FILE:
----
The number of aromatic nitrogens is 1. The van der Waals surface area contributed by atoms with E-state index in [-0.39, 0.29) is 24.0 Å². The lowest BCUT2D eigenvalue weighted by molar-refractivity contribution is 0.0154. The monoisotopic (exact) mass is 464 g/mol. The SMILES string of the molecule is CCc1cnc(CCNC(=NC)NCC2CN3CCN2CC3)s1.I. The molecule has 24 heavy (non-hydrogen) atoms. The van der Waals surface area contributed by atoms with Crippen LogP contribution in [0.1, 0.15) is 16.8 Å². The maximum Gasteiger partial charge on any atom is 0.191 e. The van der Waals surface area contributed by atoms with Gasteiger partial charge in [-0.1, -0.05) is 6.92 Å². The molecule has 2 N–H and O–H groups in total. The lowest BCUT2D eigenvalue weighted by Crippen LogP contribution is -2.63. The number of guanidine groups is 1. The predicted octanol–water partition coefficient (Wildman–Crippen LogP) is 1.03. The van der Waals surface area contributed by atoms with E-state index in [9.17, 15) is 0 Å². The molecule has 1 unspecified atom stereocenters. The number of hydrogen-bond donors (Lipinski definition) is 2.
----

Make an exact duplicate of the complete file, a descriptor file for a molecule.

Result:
The number of aromatic nitrogens is 1. The van der Waals surface area contributed by atoms with E-state index in [-0.39, 0.29) is 24.0 Å². The lowest BCUT2D eigenvalue weighted by molar-refractivity contribution is 0.0154. The monoisotopic (exact) mass is 464 g/mol. The SMILES string of the molecule is CCc1cnc(CCNC(=NC)NCC2CN3CCN2CC3)s1.I. The molecule has 24 heavy (non-hydrogen) atoms. The van der Waals surface area contributed by atoms with Crippen LogP contribution in [0.1, 0.15) is 16.8 Å². The maximum Gasteiger partial charge on any atom is 0.191 e. The van der Waals surface area contributed by atoms with Gasteiger partial charge in [-0.1, -0.05) is 6.92 Å². The molecule has 2 N–H and O–H groups in total. The lowest BCUT2D eigenvalue weighted by Crippen LogP contribution is -2.63. The number of guanidine groups is 1. The predicted octanol–water partition coefficient (Wildman–Crippen LogP) is 1.03. The van der Waals surface area contributed by atoms with E-state index in [9.17, 15) is 0 Å². The molecule has 1 unspecified atom stereocenters. The number of hydrogen-bond donors (Lipinski definition) is 2.